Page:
Kwangmyong (network)

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A computer room equipped with access to Kwangmyong at the Grand People's Study House in Pyongyang
Korean name
Revised Romanizationgwangmyeonga

Kwangmyong (lit.'Bright Light')[1][2] is a North Korean "walled garden" national intranet service[3] opened in the early 2000s. The Kwangmyong intranet system stands in contrast to the global Internet in North Korea, which is available to fewer people in the country.[4]

The network uses domain names under the .kp top level domain that are not usually accessible from the global Internet.[5] As of 2016 the network uses IPv4 addresses reserved for private networks in the range.[5] North Koreans often find it more convenient to access sites by their IP address rather than by URL using Latin characters.[5] Like the global Internet, the network hosts content accessible with web browsers, and provides an internal web search engine. It also provides email services and news groups.[6][7][8] The intranet is managed by the Korea Computer Center.[9]


The first website in North Korea, the Naenara web portal, was made in 1996.[10] Efforts to establish the Kwangmyong network on a national scale began as early as 1997, with some development of intranet services in the Rajin-Sonbong Economic Special Zone as early as 1995. The intranet was originally developed by the "Central Scientific and Technological Information Agency".[11][12][13] The national Kwangmyong intranet was first in service during the early 2000s.[12][14][15][16] North Korea's first email provider was Sili Bank, established in 2001.[17][18][19]

Prior to 2006, North Koreans would use intranet chat rooms to organize meetups to play sports, such as basketball. Following an incident where around 300 North Korean intranet users organized a flash mob at the Pyongyang Gymnasium, all chat rooms were removed from the North Korean intranet.[10] Regional chat rooms reportedly made a return in 2015.[20]

In 2013, Anonymous-affiliated hackers claimed to have broken into North Korea's intranet.[21] However, evidence for the claim was lacking.[22][23][24]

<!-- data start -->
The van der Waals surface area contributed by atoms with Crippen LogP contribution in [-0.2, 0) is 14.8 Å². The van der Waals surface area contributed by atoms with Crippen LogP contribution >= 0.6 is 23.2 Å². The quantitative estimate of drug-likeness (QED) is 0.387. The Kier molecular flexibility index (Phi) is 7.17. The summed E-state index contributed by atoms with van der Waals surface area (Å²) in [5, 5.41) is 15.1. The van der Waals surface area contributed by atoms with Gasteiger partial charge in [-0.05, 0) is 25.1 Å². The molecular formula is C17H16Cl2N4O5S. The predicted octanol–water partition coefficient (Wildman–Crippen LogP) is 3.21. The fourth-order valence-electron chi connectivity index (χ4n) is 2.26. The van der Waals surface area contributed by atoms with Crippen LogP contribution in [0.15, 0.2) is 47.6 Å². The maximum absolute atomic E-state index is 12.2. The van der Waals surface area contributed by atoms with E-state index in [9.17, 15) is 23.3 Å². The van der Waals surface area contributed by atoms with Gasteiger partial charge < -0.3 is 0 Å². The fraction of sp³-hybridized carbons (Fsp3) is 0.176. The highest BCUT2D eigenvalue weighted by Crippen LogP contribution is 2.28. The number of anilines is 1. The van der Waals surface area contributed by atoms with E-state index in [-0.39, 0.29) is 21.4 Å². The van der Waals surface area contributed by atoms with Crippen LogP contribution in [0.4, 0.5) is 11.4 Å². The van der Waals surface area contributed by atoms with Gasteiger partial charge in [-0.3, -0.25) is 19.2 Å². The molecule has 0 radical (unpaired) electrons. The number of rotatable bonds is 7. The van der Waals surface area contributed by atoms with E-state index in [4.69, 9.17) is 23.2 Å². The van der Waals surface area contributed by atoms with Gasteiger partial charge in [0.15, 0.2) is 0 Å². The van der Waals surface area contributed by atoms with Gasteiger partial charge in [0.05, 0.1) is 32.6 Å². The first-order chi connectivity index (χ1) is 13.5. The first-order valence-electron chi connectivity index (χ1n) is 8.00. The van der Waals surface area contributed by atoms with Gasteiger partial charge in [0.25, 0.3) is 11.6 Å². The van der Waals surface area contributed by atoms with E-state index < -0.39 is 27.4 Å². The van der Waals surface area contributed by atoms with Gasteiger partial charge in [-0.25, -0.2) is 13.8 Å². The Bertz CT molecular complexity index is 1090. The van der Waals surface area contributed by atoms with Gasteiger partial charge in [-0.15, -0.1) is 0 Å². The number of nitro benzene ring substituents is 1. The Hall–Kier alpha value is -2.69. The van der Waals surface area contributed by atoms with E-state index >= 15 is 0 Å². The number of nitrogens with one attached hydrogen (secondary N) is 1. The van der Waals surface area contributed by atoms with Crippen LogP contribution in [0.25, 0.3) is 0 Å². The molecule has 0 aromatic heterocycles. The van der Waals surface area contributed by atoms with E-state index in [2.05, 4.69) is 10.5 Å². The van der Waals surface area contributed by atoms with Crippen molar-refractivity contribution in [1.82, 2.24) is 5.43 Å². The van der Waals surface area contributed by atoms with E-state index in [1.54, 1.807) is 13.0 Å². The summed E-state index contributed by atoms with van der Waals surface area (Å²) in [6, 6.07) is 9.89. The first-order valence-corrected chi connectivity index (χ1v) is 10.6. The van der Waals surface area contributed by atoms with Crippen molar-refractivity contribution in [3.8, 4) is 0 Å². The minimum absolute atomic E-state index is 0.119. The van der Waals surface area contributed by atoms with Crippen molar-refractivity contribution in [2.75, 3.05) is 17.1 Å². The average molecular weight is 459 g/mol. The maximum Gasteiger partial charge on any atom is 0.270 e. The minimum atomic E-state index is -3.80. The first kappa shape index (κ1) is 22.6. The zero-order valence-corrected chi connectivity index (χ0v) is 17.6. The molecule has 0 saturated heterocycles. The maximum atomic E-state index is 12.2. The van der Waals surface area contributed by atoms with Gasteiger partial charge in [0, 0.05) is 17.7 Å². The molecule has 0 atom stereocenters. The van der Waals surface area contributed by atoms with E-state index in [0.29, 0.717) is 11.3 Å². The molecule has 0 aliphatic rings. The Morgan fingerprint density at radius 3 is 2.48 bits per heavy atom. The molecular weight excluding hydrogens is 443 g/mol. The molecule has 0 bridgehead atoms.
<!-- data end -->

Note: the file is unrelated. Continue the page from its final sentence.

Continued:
A video conferencing system called Rakwon was developed at Kim Il-sung University in 2010. During the COVID-19 pandemic, it became much more popular for remote meetings and appeared regularly on news bulletins. Telemedicine and remote education systems have been developed.[25]


As of 2014, the Kwangmyong network was estimated to have between about 1,000 and 5,500 websites.[14][26][8] Max Fisher of Vox estimated the number was about 5,000.[27]

The Kwangmyong network is composed of many websites and services. Some sites host political and economic propaganda. Scientific and cultural information and fields of knowledge among other topics can be found elsewhere.[11][18][28][29] Over 30 million mostly scientific or technical documents were reportedly posted to the intranet as of 2007.[9]

Websites of various North Korean government agencies including provincial government, cultural institutions, major universities and libraries, some local schools, and some of the major industrial and commercial organizations are accessible to users.[10][26] The network also contains (mostly science-related) websites from the open Internet that are downloaded, reviewed and censored.[7][30]

An internal emailing service is available on the Kwangmyong network.[6][10][17][31] A search engine is in use for browsing the Kwangmyong intranet.[8][13][15][18] The search engine reportedly goes by the name "Our Country", or "Naenara".[26][30][32] A Facebook-like social networking service in use by professors and university students existed as of 2013, and was used to post birthday messages.[33] CNN reported in 2017 that a "North Korean equivalent to Facebook" exists.[34] Message boards are known to exist on the network.[30][35][27] An IPTV video-streaming service called Manbang (만방), Korean for "Everyone", was reportedly launched in August 2016, though the name Manbang appeared in North Korean technology as early as 2013. It is accessed by a Wi-Fi-enabled set-top box. It can be accessed through smartphones and tablet computers.[17][36][37] Reportedly the Kwangmyong has been used for online dating.[15][32][34] Chat rooms were used by North Koreans interested in sports until 2006, when the chat rooms were removed.[10] Regional chat rooms were added in 2015.[20]